Criminal Justice-coas | Theories of Crime and Deviance
P200 | 8399 | Ahn

Few subjects capture attention and arouse curiosity more than crime.
Movie themes revolve around  it, the media feeds upon it, and politicians
declare war on it.  While crime trends have
remained relatively stable over the past twenty years, certain forms of
crime, involving certain subgroups, have fluctuated significantly in recent
times.  The goal of this course is to better understand crime trends and
the nature and causes of criminal activity.  The focus of this course is on
the offender, and the factors, circumstances or conditions that influence
involvement in law violating behavior.  We will discuss what we mean by
crime and social control.  We will also consider the nature and extent of
crime, paying particularly close attention to the way we measure crime
and the impact that measurement problems have on our systems of
social control.  (For example, most of our measures of crime do not
include white collar crimes, yet these offenses involve greater financial
and physical harms that do many so-called common crimes).  We will
then examine the major theories that attempt to explain criminal behavior.
will begin with constitutional theories, which suggest that criminal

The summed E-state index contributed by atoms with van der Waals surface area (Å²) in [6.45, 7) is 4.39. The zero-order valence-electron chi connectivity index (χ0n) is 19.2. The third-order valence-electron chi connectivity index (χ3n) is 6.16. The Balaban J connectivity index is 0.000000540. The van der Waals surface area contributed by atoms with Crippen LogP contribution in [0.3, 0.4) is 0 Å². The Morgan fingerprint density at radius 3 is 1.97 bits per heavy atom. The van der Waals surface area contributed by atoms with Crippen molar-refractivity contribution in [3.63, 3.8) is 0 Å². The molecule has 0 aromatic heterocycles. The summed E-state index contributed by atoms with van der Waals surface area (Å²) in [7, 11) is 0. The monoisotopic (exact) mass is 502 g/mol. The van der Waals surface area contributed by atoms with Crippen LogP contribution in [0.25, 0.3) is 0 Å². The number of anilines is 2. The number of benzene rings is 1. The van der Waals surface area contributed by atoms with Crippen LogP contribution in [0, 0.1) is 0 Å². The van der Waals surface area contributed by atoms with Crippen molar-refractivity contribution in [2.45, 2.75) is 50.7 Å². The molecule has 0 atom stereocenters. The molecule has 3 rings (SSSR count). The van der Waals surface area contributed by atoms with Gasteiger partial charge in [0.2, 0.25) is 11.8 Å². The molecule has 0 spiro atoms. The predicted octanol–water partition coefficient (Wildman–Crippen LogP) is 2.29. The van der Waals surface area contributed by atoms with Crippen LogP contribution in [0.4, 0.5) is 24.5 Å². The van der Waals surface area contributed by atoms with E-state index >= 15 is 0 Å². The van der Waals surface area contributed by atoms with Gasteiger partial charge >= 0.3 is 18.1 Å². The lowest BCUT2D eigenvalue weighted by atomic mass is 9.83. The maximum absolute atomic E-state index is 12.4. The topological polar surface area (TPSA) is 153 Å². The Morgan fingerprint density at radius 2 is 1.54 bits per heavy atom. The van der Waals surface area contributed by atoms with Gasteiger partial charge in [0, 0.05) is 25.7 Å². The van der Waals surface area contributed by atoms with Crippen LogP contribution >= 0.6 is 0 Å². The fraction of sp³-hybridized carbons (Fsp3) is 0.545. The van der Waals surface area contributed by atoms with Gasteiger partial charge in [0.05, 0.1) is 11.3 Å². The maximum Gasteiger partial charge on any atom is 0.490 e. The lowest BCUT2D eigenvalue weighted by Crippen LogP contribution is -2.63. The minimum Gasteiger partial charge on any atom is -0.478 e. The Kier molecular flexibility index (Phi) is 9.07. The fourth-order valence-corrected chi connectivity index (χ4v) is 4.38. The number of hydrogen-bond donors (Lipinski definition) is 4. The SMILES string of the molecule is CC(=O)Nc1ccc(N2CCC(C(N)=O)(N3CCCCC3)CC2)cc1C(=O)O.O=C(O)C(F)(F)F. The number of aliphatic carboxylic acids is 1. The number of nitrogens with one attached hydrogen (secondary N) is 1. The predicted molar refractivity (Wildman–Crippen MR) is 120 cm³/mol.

behavior is the product of the biological and psychological constitution of
the individual.  This will be followed by sociological theories -- those that
account for criminal behavior by examining the social environment of
individuals and groups.  In the process, we will look at such factors as
the community, the family, peers, schools, economic structures, etc., to
better understand the role they play in
shaping conduct norms.  Finally, we will examine the role of opportunity
structures for crime that facilitate or impede law breaking behavior.
Readings: Frank Schmalleger. Criminology Today: An Integrative
Introduction (second edition).
Requirements:  To be announced
Class Meeting: Two 50-minute lectures and one 50-minute
discussion section each week
Course Will Satisfy:     CJUS core requirement
Course Will Satisfy:     Social/Historical Studies (Social
Inquiry distribution requirement)
Instructor:         Helen Ahn, Criminal Justice Department